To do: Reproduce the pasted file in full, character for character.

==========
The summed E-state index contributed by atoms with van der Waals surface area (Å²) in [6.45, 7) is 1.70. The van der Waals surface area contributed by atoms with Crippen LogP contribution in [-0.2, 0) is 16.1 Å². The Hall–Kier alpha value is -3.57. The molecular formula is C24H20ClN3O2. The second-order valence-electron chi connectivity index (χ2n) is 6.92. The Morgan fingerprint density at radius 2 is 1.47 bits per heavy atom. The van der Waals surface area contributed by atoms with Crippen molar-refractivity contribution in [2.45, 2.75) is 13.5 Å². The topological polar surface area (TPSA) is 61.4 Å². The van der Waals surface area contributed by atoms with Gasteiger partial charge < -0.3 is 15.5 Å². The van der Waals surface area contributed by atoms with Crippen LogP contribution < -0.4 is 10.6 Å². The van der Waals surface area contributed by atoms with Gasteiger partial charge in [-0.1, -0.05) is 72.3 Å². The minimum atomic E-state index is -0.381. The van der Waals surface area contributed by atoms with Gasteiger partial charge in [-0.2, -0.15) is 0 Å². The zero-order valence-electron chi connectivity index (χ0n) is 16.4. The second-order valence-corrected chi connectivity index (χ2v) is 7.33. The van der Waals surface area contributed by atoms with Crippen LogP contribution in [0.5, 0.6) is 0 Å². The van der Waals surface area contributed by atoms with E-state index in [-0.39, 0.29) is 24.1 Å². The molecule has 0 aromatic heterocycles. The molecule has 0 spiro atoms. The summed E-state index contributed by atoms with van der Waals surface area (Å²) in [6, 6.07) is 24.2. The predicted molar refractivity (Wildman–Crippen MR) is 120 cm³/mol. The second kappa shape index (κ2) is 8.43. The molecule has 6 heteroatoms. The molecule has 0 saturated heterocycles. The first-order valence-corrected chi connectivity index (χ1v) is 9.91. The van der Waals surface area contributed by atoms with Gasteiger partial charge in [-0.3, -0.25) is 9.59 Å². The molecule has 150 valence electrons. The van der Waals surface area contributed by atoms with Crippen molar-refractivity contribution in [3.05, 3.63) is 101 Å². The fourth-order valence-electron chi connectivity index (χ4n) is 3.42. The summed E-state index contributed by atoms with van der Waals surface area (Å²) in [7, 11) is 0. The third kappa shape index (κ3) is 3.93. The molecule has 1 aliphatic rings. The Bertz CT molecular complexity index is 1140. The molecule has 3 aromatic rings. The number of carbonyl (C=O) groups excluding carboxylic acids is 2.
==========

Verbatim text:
The summed E-state index contributed by atoms with van der Waals surface area (Å²) in [6.45, 7) is 1.70. The van der Waals surface area contributed by atoms with Crippen LogP contribution in [-0.2, 0) is 16.1 Å². The Hall–Kier alpha value is -3.57. The molecular formula is C24H20ClN3O2. The second-order valence-electron chi connectivity index (χ2n) is 6.92. The Morgan fingerprint density at radius 2 is 1.47 bits per heavy atom. The van der Waals surface area contributed by atoms with Crippen molar-refractivity contribution in [2.45, 2.75) is 13.5 Å². The topological polar surface area (TPSA) is 61.4 Å². The van der Waals surface area contributed by atoms with Gasteiger partial charge < -0.3 is 15.5 Å². The van der Waals surface area contributed by atoms with Crippen LogP contribution < -0.4 is 10.6 Å². The van der Waals surface area contributed by atoms with Gasteiger partial charge in [-0.1, -0.05) is 72.3 Å². The minimum atomic E-state index is -0.381. The van der Waals surface area contributed by atoms with Gasteiger partial charge in [-0.2, -0.15) is 0 Å². The zero-order valence-electron chi connectivity index (χ0n) is 16.4. The second-order valence-corrected chi connectivity index (χ2v) is 7.33. The van der Waals surface area contributed by atoms with Crippen LogP contribution in [0.5, 0.6) is 0 Å². The van der Waals surface area contributed by atoms with E-state index in [-0.39, 0.29) is 24.1 Å². The molecule has 0 aromatic heterocycles. The molecule has 0 spiro atoms. The summed E-state index contributed by atoms with van der Waals surface area (Å²) in [6, 6.07) is 24.2. The predicted molar refractivity (Wildman–Crippen MR) is 120 cm³/mol. The second kappa shape index (κ2) is 8.43. The molecule has 6 heteroatoms. The molecule has 0 saturated heterocycles. The first-order valence-corrected chi connectivity index (χ1v) is 9.91. The van der Waals surface area contributed by atoms with Gasteiger partial charge in [-0.3, -0.25) is 9.59 Å². The molecule has 150 valence electrons. The van der Waals surface area contributed by atoms with Crippen molar-refractivity contribution in [3.05, 3.63) is 101 Å². The fourth-order valence-electron chi connectivity index (χ4n) is 3.42. The summed E-state index contributed by atoms with van der Waals surface area (Å²) in [7, 11) is 0. The third kappa shape index (κ3) is 3.93. The molecule has 1 aliphatic rings. The Bertz CT molecular complexity index is 1140. The molecule has 3 aromatic rings. The number of carbonyl (C=O) groups excluding carboxylic acids is 2.